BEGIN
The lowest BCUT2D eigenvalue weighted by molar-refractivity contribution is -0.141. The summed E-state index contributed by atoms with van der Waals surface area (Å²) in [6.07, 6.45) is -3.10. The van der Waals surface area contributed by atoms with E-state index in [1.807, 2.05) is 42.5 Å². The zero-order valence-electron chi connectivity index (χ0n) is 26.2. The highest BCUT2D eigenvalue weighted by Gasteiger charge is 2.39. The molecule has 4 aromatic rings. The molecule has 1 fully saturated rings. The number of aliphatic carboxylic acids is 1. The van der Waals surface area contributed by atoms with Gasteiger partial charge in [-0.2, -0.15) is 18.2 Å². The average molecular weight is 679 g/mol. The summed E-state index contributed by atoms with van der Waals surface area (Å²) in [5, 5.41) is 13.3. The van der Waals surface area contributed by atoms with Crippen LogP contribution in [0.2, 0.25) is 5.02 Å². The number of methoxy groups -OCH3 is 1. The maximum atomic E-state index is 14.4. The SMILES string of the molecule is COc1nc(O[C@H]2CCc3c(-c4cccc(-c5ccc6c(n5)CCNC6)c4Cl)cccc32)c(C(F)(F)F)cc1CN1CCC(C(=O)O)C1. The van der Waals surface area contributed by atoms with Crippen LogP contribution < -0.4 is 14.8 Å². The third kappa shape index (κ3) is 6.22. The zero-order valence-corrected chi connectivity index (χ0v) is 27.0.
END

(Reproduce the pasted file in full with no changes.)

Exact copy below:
The lowest BCUT2D eigenvalue weighted by molar-refractivity contribution is -0.141. The summed E-state index contributed by atoms with van der Waals surface area (Å²) in [6.07, 6.45) is -3.10. The van der Waals surface area contributed by atoms with E-state index in [1.807, 2.05) is 42.5 Å². The zero-order valence-electron chi connectivity index (χ0n) is 26.2. The highest BCUT2D eigenvalue weighted by Gasteiger charge is 2.39. The molecule has 4 aromatic rings. The molecule has 1 fully saturated rings. The number of aliphatic carboxylic acids is 1. The van der Waals surface area contributed by atoms with Gasteiger partial charge in [-0.2, -0.15) is 18.2 Å². The average molecular weight is 679 g/mol. The summed E-state index contributed by atoms with van der Waals surface area (Å²) in [5, 5.41) is 13.3. The van der Waals surface area contributed by atoms with Crippen LogP contribution in [0.2, 0.25) is 5.02 Å². The number of methoxy groups -OCH3 is 1. The maximum atomic E-state index is 14.4. The SMILES string of the molecule is COc1nc(O[C@H]2CCc3c(-c4cccc(-c5ccc6c(n5)CCNC6)c4Cl)cccc32)c(C(F)(F)F)cc1CN1CCC(C(=O)O)C1. The van der Waals surface area contributed by atoms with Crippen LogP contribution < -0.4 is 14.8 Å². The third kappa shape index (κ3) is 6.22. The zero-order valence-corrected chi connectivity index (χ0v) is 27.0.